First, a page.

Anders Toft, corporate vice president of commercial innovation at Novo Nordisk, echoed this, adding: “Digital health solutions like mySugr are already helping thousands of patients. By integrating Novo Nordisk connected technology with mySugr, we can further ease the day-to-day burden of disease management and provide data-based insights to improve the dialogue between patients and caregivers.”

SOURCE: www.pharmaphorum.com/news

Paracetamol use in infancy may increase the risk of asthma

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A study has found that paracetamol use in infancy, as well as genetic factors, may increase the likelihood of developing asthma.

A study by researchers from the University of Melbourne, Australia identified how infants who take paracetamol during the first two years of life could be at a higher risk of developing asthma in their late teens.

Xin Dai, a PhD candidate at the University, and her colleagues explained how the link between paracetamol use and asthma seemed to be the strongest in individuals with a particular variant of the glutathione S-transferase (GST) gene, GSTP1.

GSTP1 is part of a gene family which encodes gene crucial for some life processes, detoxification and toxification mechanisms. The genes are upregulated in response to oxidative stress, and are overexpressed in tumours.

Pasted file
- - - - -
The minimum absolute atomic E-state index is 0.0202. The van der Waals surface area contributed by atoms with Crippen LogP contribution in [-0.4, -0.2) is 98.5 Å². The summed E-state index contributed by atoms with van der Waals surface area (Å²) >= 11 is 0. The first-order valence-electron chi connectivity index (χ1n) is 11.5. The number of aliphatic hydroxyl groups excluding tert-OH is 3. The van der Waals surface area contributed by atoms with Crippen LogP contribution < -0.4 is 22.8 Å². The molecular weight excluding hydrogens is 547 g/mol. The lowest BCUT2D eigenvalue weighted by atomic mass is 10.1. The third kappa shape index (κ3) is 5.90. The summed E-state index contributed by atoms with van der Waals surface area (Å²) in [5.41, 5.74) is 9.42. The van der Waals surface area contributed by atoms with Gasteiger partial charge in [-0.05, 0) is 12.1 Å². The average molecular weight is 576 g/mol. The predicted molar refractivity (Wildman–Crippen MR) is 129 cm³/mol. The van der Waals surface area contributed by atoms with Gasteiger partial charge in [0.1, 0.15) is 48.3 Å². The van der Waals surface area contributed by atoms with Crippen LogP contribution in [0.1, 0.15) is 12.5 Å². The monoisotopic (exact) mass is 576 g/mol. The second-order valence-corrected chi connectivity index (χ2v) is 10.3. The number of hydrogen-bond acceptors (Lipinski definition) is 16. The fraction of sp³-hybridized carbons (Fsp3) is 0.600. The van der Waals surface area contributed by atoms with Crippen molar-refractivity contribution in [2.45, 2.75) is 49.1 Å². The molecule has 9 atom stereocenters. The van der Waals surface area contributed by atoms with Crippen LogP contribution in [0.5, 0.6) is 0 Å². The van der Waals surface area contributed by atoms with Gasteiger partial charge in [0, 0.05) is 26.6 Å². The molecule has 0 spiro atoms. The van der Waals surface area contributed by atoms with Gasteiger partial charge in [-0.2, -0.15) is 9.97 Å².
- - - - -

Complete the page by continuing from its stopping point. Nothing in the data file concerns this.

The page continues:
GST genes contain the information needed to make the antioxidant glutathione, which clears the effect of exposure to toxins in the body and the lungs.These actions help to prevent damage to cells and inflammation.

“Paracetamol, on the other hand, consumes glutathione, reducing the body’s capacity to deal with toxic exposure,” said Ms Dai. “We hypothesised that people who did not have full GST enzyme activity because of common genetic variations or deletions may be more susceptible to adverse effects on the lungs from paracetamol use.”

The researchers investigated 620 children who had been followed form birth to the age of 18, as part of the Melbourne Atopy Cohort Study. These children were selected before birth, as it was deemed that they had a high risk of developing an allergy-related disease. At least one family member (father, mother or sibling) had a self-reported allergic disease, such as asthma, eczema, hay fever or a severe food allergy.